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Left! Right! Left! Right! It’s the perfect month for some marching songs

March seems the perfect month to feature some of the marching songs that pop up in pop culture. And we can all use some end-of-winter marching exercise, right?

March seems the perfect month to feature some of the marching songs that pop up in pop culture.

And with daylight saving time starting this weekend, a bit of end-of-winter marching exercise should be a good way to get in shape for those early-spring evening walks.


To start with, you’d probably expect many of the marching songs to have military overtones (and you’d be right) but you might not expect so many of them to feature failed love affairs. Here are three marches with romantic plots:

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Marching away the lovesick blues
Vaughn Monroe’s “Sound Off.” Plot: Boy loses girl, boy keeps marching.

• Patti Page’s “Left Right Out of Your Heart.” Plot: Boy cheats on girl and gets dumped.  

• Jimmie Rodgers’ “Tucumcari,” complete with a clever reference to his first hit, “Honeycomb.” Plot: Boy loses girl, boy finds another girl. (The song starts at the 2-minute mark of this grainy late-‘50s clip from “The Jimmy Durante Show.”)

Hit songs from movie marches
Mitch Miller scored big with two late-’50s marching songs from the movies:

“March From the River Kwai and Colonel Bogey,” from the 1957 film “The Bridge on the River Kwai.”

“The Children’s Marching Song,” from the 1958 film “The Inn of the Sixth Happiness.” Spoiler alert: The next sentence gives away the ending.

This inspiring scene — when Ingrid Bergman and the Chinese kids come marching into town at the 6:20 mark of this film clip — will leave some of you simultaneously beaming, cheering and crying.

Minnesota and the March King
There’s even a Minnesota connection to the March King himself, John Philip Sousa, albeit an unhappy one. Sousa was commissioned to write a march — “The Foshay Tower (Washington Memorial) March” — for the September 1929 opening of the landmark Minneapolis skyscraper. Unfortunately, just weeks later, the stock market crash wiped out businessman Wilbur Foshay’s fortune, resulting in a bounced check. An irked Sousa subsequently forbade the playing of the march until the debt was settled, which didn’t occur until the late 1990s. You can read about the dispute here.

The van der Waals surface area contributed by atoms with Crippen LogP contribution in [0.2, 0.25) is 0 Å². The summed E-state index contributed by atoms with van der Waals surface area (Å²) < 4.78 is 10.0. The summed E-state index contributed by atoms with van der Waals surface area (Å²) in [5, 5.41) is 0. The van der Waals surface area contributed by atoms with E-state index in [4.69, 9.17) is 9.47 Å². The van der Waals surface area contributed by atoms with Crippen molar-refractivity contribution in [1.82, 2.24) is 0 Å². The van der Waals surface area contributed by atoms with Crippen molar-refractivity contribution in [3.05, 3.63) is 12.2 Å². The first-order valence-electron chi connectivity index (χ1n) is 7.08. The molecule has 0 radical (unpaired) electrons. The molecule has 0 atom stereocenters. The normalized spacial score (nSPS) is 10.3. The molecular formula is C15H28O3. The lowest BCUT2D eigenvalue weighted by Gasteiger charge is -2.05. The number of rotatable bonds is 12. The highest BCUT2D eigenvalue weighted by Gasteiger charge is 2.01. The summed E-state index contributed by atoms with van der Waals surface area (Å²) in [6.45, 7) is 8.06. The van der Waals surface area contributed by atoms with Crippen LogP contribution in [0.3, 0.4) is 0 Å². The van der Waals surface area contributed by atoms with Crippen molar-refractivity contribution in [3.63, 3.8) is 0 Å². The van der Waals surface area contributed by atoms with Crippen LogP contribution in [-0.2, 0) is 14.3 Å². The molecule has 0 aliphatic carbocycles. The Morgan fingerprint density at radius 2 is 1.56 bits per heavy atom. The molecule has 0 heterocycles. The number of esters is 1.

Memorable movie endings
I’ll close with two “marching songs” that are used equally effectively — but in dramatically different fashion — at the conclusion of two memorable movies:

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• It’s another Sousa encounter, this time in National Lampoon’s 1978 “Animal House.” The concluding chaos of the homecoming parade includes the oblivious Faber College band marching earnestly down a dead end while belting out Sousa’s “Washington Post March.”

• Billy Wilder’s 1953 classic World War II film “Stalag 17” poignantly wraps up with an American POW whistling the start of “When Johnny Comes Marching Home.” (The American version of this Irish-based folk song dates to the Civil War.) Spoiler alert: This film clip gives away the ending (and the traitor — a Minnesotan no less).